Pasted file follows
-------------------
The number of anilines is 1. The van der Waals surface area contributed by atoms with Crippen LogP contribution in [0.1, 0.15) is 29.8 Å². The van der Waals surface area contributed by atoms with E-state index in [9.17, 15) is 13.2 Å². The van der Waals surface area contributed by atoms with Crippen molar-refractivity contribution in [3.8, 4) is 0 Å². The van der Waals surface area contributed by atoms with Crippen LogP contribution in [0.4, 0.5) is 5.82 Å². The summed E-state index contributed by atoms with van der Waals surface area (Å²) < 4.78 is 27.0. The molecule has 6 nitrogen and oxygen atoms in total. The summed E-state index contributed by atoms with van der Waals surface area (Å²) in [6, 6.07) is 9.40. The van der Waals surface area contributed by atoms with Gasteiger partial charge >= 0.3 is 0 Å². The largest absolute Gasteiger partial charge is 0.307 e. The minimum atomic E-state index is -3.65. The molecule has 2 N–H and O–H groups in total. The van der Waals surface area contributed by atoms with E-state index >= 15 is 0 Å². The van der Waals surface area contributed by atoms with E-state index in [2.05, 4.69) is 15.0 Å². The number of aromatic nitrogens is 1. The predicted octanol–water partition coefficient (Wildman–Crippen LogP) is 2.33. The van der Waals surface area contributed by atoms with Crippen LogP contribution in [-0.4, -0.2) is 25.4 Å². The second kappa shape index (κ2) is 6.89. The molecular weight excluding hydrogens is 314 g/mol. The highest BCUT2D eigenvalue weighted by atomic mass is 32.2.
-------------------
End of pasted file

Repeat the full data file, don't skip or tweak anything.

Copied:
The number of anilines is 1. The van der Waals surface area contributed by atoms with Crippen LogP contribution in [0.1, 0.15) is 29.8 Å². The van der Waals surface area contributed by atoms with E-state index in [9.17, 15) is 13.2 Å². The van der Waals surface area contributed by atoms with Crippen molar-refractivity contribution in [3.8, 4) is 0 Å². The van der Waals surface area contributed by atoms with Crippen LogP contribution in [0.4, 0.5) is 5.82 Å². The summed E-state index contributed by atoms with van der Waals surface area (Å²) < 4.78 is 27.0. The molecule has 6 nitrogen and oxygen atoms in total. The summed E-state index contributed by atoms with van der Waals surface area (Å²) in [6, 6.07) is 9.40. The van der Waals surface area contributed by atoms with Gasteiger partial charge >= 0.3 is 0 Å². The largest absolute Gasteiger partial charge is 0.307 e. The minimum atomic E-state index is -3.65. The molecule has 2 N–H and O–H groups in total. The van der Waals surface area contributed by atoms with E-state index >= 15 is 0 Å². The van der Waals surface area contributed by atoms with E-state index in [2.05, 4.69) is 15.0 Å². The number of aromatic nitrogens is 1. The predicted octanol–water partition coefficient (Wildman–Crippen LogP) is 2.33. The van der Waals surface area contributed by atoms with Crippen LogP contribution in [-0.4, -0.2) is 25.4 Å². The second kappa shape index (κ2) is 6.89. The molecular weight excluding hydrogens is 314 g/mol. The highest BCUT2D eigenvalue weighted by atomic mass is 32.2.